|The treatment of encephalitis usually begins when evidence of inflammation is found. The encephalitis
is usually caused by a viral infection. In many of the cases of viral encephalitis the identity of the infecting virus is not conclusively
- Acyclovir is an anti-viral agent effective against encephalitis viruses. Although not always identified, herpes simplex (the cold sore virus) is the commonest found cause of encephalitis in this country. There is no specific treatment, at present, for the majority of other virus infecting the brain. Prompt treatment with Acyclovir is important.
- Anti-convulsants Other treatments may include an anticonvulsant to control seizures and sedatives to reduce agitation. Intensive care with ventilation may also be necessary in severe cases to reduce brain swelling. Antibiotics may be given to treat
secondary bacterial infections resulting from being seriously ill.
- Acute disseminated encephalomyelitis ADEM is treated with steroids.
- Brain Scans During the acute phase of an encephalitic illness, a scan may be taken to assess the extent of the
inflammation. The most common type of scan is CT (computerized tomography). The patient lies on a mobile table which slides them into
the scanner. Pictures are taken of the brain and analyzed by a computer, to produce a picture of “slices” of the brain. Scans will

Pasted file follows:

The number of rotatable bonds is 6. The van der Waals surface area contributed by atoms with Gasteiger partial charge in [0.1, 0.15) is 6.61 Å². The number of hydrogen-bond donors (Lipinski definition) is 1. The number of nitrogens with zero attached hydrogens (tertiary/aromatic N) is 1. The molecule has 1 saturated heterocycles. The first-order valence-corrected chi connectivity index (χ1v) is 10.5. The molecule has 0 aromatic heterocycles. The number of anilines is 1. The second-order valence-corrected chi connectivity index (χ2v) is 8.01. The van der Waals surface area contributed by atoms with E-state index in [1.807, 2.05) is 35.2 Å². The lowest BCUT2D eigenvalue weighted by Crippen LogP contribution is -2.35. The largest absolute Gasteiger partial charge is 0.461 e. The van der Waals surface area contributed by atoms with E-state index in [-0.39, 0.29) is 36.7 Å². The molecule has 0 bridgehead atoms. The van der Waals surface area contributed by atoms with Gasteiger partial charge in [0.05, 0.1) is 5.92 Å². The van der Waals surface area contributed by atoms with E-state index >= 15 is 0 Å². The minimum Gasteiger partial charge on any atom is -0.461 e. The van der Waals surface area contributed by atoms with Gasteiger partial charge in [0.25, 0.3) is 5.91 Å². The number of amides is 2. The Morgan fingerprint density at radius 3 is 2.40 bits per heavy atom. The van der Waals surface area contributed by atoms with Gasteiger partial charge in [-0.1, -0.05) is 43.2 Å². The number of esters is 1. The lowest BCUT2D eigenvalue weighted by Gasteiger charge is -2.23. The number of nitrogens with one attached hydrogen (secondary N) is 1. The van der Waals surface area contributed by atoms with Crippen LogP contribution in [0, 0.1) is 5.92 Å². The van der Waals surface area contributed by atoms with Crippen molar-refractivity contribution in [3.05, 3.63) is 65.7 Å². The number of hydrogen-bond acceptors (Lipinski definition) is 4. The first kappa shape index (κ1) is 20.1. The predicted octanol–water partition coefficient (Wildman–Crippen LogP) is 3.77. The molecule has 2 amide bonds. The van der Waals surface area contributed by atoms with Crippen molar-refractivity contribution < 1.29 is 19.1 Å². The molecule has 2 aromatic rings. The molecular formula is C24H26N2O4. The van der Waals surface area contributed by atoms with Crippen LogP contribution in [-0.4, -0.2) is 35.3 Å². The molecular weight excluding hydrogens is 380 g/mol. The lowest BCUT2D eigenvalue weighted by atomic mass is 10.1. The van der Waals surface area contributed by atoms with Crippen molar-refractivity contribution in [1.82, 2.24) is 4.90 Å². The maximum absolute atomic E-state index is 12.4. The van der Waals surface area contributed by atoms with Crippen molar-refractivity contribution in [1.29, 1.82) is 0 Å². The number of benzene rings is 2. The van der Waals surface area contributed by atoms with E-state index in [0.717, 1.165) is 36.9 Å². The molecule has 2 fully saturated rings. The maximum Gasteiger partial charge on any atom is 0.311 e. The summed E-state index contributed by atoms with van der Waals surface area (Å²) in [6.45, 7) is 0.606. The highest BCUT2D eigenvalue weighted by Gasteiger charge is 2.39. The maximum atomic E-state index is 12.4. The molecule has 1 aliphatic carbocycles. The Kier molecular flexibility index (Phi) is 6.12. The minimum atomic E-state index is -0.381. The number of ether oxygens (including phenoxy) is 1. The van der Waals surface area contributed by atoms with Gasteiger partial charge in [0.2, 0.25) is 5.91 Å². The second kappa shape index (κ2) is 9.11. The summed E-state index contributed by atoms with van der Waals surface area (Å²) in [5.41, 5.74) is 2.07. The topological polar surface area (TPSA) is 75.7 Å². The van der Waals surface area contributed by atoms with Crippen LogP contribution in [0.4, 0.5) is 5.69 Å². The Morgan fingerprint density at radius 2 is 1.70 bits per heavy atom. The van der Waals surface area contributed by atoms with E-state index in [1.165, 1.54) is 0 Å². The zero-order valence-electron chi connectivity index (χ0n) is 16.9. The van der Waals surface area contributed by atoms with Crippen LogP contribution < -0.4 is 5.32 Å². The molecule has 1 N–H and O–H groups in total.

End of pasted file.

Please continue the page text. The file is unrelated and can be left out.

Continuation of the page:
show only gross structural damage. Sometimes encephalitis results in microscopic damage which is too small to be seen on today’s scans.
- Electroencephalogram EEG - a test to record the electrical activities of the brain.
- MRI (magnetic resonance imaging) This provides a high-quality image of the brain - without using x-rays. The scanner
contains a powerful magnet which stimulates molecules of the brain to emit unique signals. The signals are fed into a computer - which
creates a 3-D image of the area being scanned. The MRI is loud and for the best pictures the patient has to remain very still.
- Lumbar Puncture A hollow needle is inserted between two of the lumbar vertebrae into the space surrounding the
end of the spinal cord. A specimen of cerebrospinal fluid (CSF), the fluid which supports and nourishes the brain, is taken to investigate
the presence of bacteria, virus or inflammation. This test does not always show evidence of encephalitis although it may be present.